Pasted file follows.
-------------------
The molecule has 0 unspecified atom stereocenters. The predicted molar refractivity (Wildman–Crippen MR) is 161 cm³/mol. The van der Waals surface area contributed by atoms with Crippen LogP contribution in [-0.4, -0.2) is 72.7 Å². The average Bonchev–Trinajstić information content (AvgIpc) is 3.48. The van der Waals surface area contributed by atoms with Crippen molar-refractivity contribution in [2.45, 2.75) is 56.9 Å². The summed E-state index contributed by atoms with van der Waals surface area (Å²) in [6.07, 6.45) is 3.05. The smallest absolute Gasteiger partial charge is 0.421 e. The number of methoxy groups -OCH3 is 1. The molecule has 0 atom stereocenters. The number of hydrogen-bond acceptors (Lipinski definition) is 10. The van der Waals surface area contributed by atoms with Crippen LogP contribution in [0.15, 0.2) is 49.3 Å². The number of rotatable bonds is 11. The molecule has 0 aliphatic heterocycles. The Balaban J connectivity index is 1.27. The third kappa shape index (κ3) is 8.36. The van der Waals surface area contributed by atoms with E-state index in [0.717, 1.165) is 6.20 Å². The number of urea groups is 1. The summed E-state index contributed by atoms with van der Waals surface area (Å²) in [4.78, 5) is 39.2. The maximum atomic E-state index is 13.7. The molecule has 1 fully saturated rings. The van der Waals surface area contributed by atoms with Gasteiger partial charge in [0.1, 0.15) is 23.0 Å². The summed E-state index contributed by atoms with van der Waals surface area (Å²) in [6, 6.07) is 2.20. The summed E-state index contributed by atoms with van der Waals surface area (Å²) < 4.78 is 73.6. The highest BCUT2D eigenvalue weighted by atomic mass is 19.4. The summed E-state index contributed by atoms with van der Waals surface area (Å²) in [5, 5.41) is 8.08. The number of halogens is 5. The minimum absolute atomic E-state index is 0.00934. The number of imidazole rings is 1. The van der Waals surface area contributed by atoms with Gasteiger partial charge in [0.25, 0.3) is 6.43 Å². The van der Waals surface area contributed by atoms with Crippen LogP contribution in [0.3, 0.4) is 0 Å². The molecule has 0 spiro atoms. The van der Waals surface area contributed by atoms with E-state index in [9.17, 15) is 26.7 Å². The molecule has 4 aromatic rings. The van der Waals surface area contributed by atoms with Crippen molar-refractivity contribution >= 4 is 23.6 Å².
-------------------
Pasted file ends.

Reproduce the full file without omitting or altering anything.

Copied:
The molecule has 0 unspecified atom stereocenters. The predicted molar refractivity (Wildman–Crippen MR) is 161 cm³/mol. The van der Waals surface area contributed by atoms with Crippen LogP contribution in [-0.4, -0.2) is 72.7 Å². The average Bonchev–Trinajstić information content (AvgIpc) is 3.48. The van der Waals surface area contributed by atoms with Crippen molar-refractivity contribution in [2.45, 2.75) is 56.9 Å². The summed E-state index contributed by atoms with van der Waals surface area (Å²) in [6.07, 6.45) is 3.05. The smallest absolute Gasteiger partial charge is 0.421 e. The number of methoxy groups -OCH3 is 1. The molecule has 0 atom stereocenters. The number of hydrogen-bond acceptors (Lipinski definition) is 10. The van der Waals surface area contributed by atoms with Crippen LogP contribution in [0.15, 0.2) is 49.3 Å². The number of rotatable bonds is 11. The molecule has 0 aliphatic heterocycles. The Balaban J connectivity index is 1.27. The third kappa shape index (κ3) is 8.36. The van der Waals surface area contributed by atoms with E-state index in [0.717, 1.165) is 6.20 Å². The number of urea groups is 1. The summed E-state index contributed by atoms with van der Waals surface area (Å²) in [4.78, 5) is 39.2. The maximum atomic E-state index is 13.7. The molecule has 1 fully saturated rings. The van der Waals surface area contributed by atoms with Gasteiger partial charge in [0.1, 0.15) is 23.0 Å². The summed E-state index contributed by atoms with van der Waals surface area (Å²) in [6, 6.07) is 2.20. The summed E-state index contributed by atoms with van der Waals surface area (Å²) < 4.78 is 73.6. The highest BCUT2D eigenvalue weighted by atomic mass is 19.4. The summed E-state index contributed by atoms with van der Waals surface area (Å²) in [5, 5.41) is 8.08. The number of halogens is 5. The minimum absolute atomic E-state index is 0.00934. The number of imidazole rings is 1. The van der Waals surface area contributed by atoms with Gasteiger partial charge in [0.25, 0.3) is 6.43 Å². The van der Waals surface area contributed by atoms with Crippen LogP contribution in [0.3, 0.4) is 0 Å². The molecule has 0 spiro atoms. The van der Waals surface area contributed by atoms with E-state index in [9.17, 15) is 26.7 Å². The molecule has 4 aromatic rings. The van der Waals surface area contributed by atoms with Crippen molar-refractivity contribution >= 4 is 23.6 Å².